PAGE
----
Black Student Union protest on UC Berkeley’s campus. (Photo credit: Laura Klivans)
What does “safe space” mean exactly? This phrase keeps taking center stage in the coverage of campus protests around the country. You might associate the phrase with elementary school rules – such as “no hands on your neighbor.” But as the country deals with a more racially charged climate, the concept of safe space gets complicated. While its exact definition gets hard to pinpoint, you know when you’re not in one.
“I was like ‘Oh I’m going to fit in perfectly here.’ When I got here, I didn’t realize that I’d feel so uncomfortable — that I’d have this imposter syndrome since the day I set foot in here,” said Diamond Webb, head of the Black Student Alliance at Occidental College in Los Angeles.
Only 50 percent of Occidental students are white, a figure that initially attracted Webb to the school. She said, “And the reason I wanted to come here is because Oxy had this rhetoric of diversity, equity initiatives and such. But they don’t actually fulfill them. They don’t put them into action.”
This kind of disconnect is what’s driving students of color to organize for changes, like removing the LA Police from campus and increasing the budget for the chief diversity officer. At Occidental, the administration eventually backed most student demands. But across college campuses, students don’t always agree on what changes will create a safe space.
Steven Glick, a student at Pomona College, feels that the focus on “safe spaces” pits one race against another. (Photo credit: Noah Nelson/Youth Radio)
“When we’re talking about an instance where a safe space is being created in a place that should be for all students — if we’re saying that now it’s just for certain students — that’s where I think there’s a problem,” said Steven Glick, a white student at Pomona College in California. Glick works on the student newspaper, the Claremont Independent. He says sometimes the focus on “safe spaces” pits one race against another.
“I don’t think that’s going to help the goal of achieving racial equality and making the campus a comfortable place for people of all racial backgrounds,” said Glick.
Janet Napolitano is president of the UC system, where enrollment of black students has dropped since Prop 209 was passed by California voters in 1996. (Photo credit: Pendarvis Harshaw/Youth Radio)
Some students are asking: is the frame of safe space the right one if students come to campus with such different backgrounds and experience campus life so differently? Since October of last year, there have been more than 150 complaints of racial harassment at colleges reported to the Department of Education. Nooses on campus, and threats to students of color are some of the extreme cases, but there’s also a lot of talk about micro-aggressions which probably don’t make the list.
When it comes to creating a safe space at the University of California, system president Janet Napolitano is concerned about more than students’ physical safety.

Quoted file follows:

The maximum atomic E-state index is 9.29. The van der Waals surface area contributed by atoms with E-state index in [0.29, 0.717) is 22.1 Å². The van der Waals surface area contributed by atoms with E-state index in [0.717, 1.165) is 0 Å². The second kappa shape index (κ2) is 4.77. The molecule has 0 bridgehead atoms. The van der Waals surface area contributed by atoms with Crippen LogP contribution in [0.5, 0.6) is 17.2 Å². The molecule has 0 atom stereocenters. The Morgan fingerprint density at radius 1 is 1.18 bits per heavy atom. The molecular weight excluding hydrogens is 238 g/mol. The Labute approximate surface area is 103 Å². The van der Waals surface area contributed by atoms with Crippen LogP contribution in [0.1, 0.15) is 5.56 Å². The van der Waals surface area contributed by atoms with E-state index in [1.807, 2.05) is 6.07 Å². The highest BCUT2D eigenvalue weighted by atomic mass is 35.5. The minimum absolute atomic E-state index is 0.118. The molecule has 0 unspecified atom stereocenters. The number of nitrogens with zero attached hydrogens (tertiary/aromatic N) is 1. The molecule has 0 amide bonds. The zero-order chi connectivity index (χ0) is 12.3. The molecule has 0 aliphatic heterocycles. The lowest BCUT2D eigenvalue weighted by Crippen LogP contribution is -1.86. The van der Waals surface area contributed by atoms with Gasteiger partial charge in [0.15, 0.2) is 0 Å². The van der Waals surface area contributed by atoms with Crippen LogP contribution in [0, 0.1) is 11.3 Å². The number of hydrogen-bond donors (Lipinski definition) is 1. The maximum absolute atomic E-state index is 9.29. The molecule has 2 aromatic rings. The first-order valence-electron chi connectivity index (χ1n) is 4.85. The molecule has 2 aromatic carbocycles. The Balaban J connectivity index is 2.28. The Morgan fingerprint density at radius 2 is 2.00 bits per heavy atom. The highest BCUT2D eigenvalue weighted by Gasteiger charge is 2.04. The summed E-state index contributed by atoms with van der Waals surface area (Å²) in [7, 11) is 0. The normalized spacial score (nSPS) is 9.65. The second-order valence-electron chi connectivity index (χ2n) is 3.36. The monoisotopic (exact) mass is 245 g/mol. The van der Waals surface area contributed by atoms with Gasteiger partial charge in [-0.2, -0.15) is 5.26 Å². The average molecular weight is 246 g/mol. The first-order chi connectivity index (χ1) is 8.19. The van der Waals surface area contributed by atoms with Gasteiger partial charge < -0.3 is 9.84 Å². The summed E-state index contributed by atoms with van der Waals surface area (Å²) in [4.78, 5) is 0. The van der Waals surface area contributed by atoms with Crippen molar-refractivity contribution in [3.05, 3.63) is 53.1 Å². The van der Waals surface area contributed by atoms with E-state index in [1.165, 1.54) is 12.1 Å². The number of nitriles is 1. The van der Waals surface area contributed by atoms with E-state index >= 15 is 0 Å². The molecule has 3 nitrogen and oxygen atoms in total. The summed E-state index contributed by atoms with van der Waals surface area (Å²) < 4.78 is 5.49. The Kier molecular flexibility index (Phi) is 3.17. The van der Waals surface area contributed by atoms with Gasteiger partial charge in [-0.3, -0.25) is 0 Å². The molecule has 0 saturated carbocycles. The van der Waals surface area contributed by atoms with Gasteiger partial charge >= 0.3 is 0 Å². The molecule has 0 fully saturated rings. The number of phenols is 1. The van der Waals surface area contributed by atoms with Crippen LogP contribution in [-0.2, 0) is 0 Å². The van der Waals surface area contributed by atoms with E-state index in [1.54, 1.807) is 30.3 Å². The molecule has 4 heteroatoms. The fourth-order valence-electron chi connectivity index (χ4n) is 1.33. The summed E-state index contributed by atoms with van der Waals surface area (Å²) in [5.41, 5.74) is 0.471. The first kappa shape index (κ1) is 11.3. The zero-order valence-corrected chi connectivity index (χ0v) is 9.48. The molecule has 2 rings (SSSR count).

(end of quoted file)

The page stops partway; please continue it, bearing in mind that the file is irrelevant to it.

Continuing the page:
“What we’re talking about is, are there active channels of communication?” said Napolitano. “So that students have a way of raising their concerns and are listened to, and things are dealt with and not just blown off. It has to be active engagement to work.”
There is also the challenge of sheer numbers if black and Latino students are looking for a critical mass on campus. But that’s where it gets tricky. Race-based admissions are illegal, since Prop 209 was passed by California voters in 1996. Since then, the number of black students has dropped. They only make up 3% of UC’s flagship campus, Berkeley.
“For three years, I was the only black person in this department. That’s students, faculty and staff. There was nobody else!” said Iman Sylvain, a PhD student studying plant microbiology at UC Berkeley.
Iman Sylvain is a PhD student studying microbiology at UC Berkeley. For three years, she was the only black person in her department. (Photo credit: Pendarvis Harshaw/Youth Radio)
“And it’s really tough because now we have this culture of exclusion which creates a campus climate that is hostile in a lot of ways, so even students who qualify choose to not come to the campuses because it looks so bleak,” said Sylvain. “Because there are Compton Cookouts and Kanye Western Parties where white frat boys dress up in Blackface.”
At a recent protest organized by Cal’s Black Student Union, students carried on the free speech tradition here, calling for change in solidarity with protests around the country. The crowd chanted, “Aint no power like the power of the people.” Na’ilah Nasir is vice chancellor for equity and inclusion at Berkeley. She says the push for change on campus totally relates to larger movements like Black Lives Matter.
“And it just so happens that we live in a society where anti-black racism is still really prevalent. And that seeps into the campus,” said Nasir. “So part of what we have to do is train ourselves to see it when it operates, and not just ignore it because we would prefer to imagine that our campus is different than the rest of the world.”
The safe space debate is not likely to go away soon, as universities try to attract — and retain — a diverse student body. While keeping students safe from physical harm is easy to agree on, the best way for students to feel like they belong and are engaged is much more complicated.